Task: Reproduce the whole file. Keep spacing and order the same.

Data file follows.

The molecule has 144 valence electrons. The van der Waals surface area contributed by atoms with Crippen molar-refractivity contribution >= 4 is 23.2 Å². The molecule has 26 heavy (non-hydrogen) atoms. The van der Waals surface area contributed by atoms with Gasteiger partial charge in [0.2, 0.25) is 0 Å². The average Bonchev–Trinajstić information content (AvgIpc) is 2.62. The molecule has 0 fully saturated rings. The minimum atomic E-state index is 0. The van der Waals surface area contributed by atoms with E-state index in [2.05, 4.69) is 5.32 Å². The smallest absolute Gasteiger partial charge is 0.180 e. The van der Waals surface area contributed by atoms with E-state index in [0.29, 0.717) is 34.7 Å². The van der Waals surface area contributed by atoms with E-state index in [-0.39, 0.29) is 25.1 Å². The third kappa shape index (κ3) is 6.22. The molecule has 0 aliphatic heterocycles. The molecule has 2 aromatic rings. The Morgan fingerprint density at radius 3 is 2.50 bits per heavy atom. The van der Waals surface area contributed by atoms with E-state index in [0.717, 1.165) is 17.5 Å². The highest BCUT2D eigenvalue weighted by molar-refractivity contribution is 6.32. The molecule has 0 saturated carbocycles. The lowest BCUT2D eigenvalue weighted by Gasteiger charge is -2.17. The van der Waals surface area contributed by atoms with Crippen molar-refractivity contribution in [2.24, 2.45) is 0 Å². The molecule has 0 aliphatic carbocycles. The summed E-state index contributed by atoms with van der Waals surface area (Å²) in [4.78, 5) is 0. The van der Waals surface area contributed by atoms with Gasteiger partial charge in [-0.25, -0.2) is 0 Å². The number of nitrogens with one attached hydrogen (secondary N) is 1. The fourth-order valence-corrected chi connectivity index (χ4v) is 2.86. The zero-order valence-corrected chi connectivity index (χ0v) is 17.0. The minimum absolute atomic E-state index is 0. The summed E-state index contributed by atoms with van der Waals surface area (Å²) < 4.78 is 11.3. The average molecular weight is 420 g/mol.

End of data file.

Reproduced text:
The molecule has 144 valence electrons. The van der Waals surface area contributed by atoms with Crippen molar-refractivity contribution >= 4 is 23.2 Å². The molecule has 26 heavy (non-hydrogen) atoms. The van der Waals surface area contributed by atoms with Gasteiger partial charge in [0.2, 0.25) is 0 Å². The average Bonchev–Trinajstić information content (AvgIpc) is 2.62. The molecule has 0 fully saturated rings. The minimum atomic E-state index is 0. The van der Waals surface area contributed by atoms with E-state index in [2.05, 4.69) is 5.32 Å². The smallest absolute Gasteiger partial charge is 0.180 e. The van der Waals surface area contributed by atoms with E-state index in [0.29, 0.717) is 34.7 Å². The van der Waals surface area contributed by atoms with E-state index in [-0.39, 0.29) is 25.1 Å². The third kappa shape index (κ3) is 6.22. The molecule has 0 aliphatic heterocycles. The molecule has 2 aromatic rings. The Morgan fingerprint density at radius 3 is 2.50 bits per heavy atom. The van der Waals surface area contributed by atoms with E-state index in [0.717, 1.165) is 17.5 Å². The highest BCUT2D eigenvalue weighted by molar-refractivity contribution is 6.32. The molecule has 0 saturated carbocycles. The lowest BCUT2D eigenvalue weighted by Gasteiger charge is -2.17. The van der Waals surface area contributed by atoms with Crippen molar-refractivity contribution in [2.24, 2.45) is 0 Å². The molecule has 0 aliphatic carbocycles. The summed E-state index contributed by atoms with van der Waals surface area (Å²) in [4.78, 5) is 0. The van der Waals surface area contributed by atoms with Gasteiger partial charge in [-0.25, -0.2) is 0 Å². The number of nitrogens with one attached hydrogen (secondary N) is 1. The fourth-order valence-corrected chi connectivity index (χ4v) is 2.86. The zero-order valence-corrected chi connectivity index (χ0v) is 17.0. The minimum absolute atomic E-state index is 0. The summed E-state index contributed by atoms with van der Waals surface area (Å²) < 4.78 is 11.3. The average molecular weight is 420 g/mol.